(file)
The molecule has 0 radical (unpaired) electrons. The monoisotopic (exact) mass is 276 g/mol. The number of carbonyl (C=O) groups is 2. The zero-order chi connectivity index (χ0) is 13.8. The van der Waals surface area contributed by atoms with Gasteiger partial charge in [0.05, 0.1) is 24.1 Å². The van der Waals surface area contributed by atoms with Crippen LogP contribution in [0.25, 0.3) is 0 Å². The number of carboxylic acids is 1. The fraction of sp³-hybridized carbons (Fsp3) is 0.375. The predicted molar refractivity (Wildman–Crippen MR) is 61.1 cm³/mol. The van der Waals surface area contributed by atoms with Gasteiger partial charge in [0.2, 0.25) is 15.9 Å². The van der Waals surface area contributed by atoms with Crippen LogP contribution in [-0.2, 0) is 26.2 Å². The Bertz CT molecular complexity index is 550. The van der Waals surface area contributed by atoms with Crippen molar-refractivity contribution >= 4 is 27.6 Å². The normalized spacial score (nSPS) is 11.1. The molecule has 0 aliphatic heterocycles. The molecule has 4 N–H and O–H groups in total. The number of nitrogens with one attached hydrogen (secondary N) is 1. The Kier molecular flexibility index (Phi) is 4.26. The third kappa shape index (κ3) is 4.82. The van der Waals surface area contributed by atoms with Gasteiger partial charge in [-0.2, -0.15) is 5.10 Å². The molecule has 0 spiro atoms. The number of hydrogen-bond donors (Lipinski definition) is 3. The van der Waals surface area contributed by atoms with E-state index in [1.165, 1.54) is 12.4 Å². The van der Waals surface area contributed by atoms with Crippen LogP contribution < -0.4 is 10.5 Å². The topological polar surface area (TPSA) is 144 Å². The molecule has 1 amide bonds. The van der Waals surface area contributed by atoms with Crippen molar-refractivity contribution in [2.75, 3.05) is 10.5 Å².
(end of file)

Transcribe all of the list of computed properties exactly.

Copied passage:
The molecule has 0 radical (unpaired) electrons. The monoisotopic (exact) mass is 276 g/mol. The number of carbonyl (C=O) groups is 2. The zero-order chi connectivity index (χ0) is 13.8. The van der Waals surface area contributed by atoms with Gasteiger partial charge in [0.05, 0.1) is 24.1 Å². The van der Waals surface area contributed by atoms with Crippen LogP contribution in [0.25, 0.3) is 0 Å². The number of carboxylic acids is 1. The fraction of sp³-hybridized carbons (Fsp3) is 0.375. The predicted molar refractivity (Wildman–Crippen MR) is 61.1 cm³/mol. The van der Waals surface area contributed by atoms with Gasteiger partial charge in [0.2, 0.25) is 15.9 Å². The van der Waals surface area contributed by atoms with Crippen LogP contribution in [-0.2, 0) is 26.2 Å². The Bertz CT molecular complexity index is 550. The van der Waals surface area contributed by atoms with Crippen molar-refractivity contribution >= 4 is 27.6 Å². The normalized spacial score (nSPS) is 11.1. The molecule has 0 aliphatic heterocycles. The molecule has 4 N–H and O–H groups in total. The number of nitrogens with one attached hydrogen (secondary N) is 1. The Kier molecular flexibility index (Phi) is 4.26. The third kappa shape index (κ3) is 4.82. The van der Waals surface area contributed by atoms with Gasteiger partial charge in [-0.2, -0.15) is 5.10 Å². The molecule has 0 spiro atoms. The number of hydrogen-bond donors (Lipinski definition) is 3. The van der Waals surface area contributed by atoms with E-state index in [1.165, 1.54) is 12.4 Å². The van der Waals surface area contributed by atoms with Crippen LogP contribution < -0.4 is 10.5 Å². The topological polar surface area (TPSA) is 144 Å². The molecule has 1 amide bonds. The van der Waals surface area contributed by atoms with Crippen molar-refractivity contribution in [2.75, 3.05) is 10.5 Å².